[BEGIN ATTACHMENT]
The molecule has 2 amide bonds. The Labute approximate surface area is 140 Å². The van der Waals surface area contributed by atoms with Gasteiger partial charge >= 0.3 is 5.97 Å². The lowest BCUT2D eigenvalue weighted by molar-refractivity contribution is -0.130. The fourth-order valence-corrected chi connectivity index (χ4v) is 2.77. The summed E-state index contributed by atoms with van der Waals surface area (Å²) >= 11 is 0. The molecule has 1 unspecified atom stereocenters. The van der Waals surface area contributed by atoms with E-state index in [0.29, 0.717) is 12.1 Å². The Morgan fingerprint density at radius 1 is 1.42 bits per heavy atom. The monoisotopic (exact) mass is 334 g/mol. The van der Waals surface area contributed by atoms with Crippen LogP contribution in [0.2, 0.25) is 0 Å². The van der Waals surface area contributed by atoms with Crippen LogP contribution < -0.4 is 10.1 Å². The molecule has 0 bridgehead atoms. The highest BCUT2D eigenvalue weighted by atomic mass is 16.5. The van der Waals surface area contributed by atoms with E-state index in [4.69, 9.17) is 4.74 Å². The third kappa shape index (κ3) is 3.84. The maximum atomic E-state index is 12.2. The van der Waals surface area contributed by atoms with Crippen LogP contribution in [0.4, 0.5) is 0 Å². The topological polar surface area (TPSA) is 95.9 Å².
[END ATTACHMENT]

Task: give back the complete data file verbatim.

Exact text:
The molecule has 2 amide bonds. The Labute approximate surface area is 140 Å². The van der Waals surface area contributed by atoms with Gasteiger partial charge >= 0.3 is 5.97 Å². The lowest BCUT2D eigenvalue weighted by molar-refractivity contribution is -0.130. The fourth-order valence-corrected chi connectivity index (χ4v) is 2.77. The summed E-state index contributed by atoms with van der Waals surface area (Å²) >= 11 is 0. The molecule has 1 unspecified atom stereocenters. The van der Waals surface area contributed by atoms with E-state index in [0.29, 0.717) is 12.1 Å². The Morgan fingerprint density at radius 1 is 1.42 bits per heavy atom. The monoisotopic (exact) mass is 334 g/mol. The van der Waals surface area contributed by atoms with Crippen LogP contribution in [0.2, 0.25) is 0 Å². The van der Waals surface area contributed by atoms with Crippen LogP contribution < -0.4 is 10.1 Å². The molecule has 0 bridgehead atoms. The highest BCUT2D eigenvalue weighted by atomic mass is 16.5. The van der Waals surface area contributed by atoms with E-state index in [4.69, 9.17) is 4.74 Å². The third kappa shape index (κ3) is 3.84. The maximum atomic E-state index is 12.2. The van der Waals surface area contributed by atoms with Crippen LogP contribution in [0.4, 0.5) is 0 Å². The topological polar surface area (TPSA) is 95.9 Å².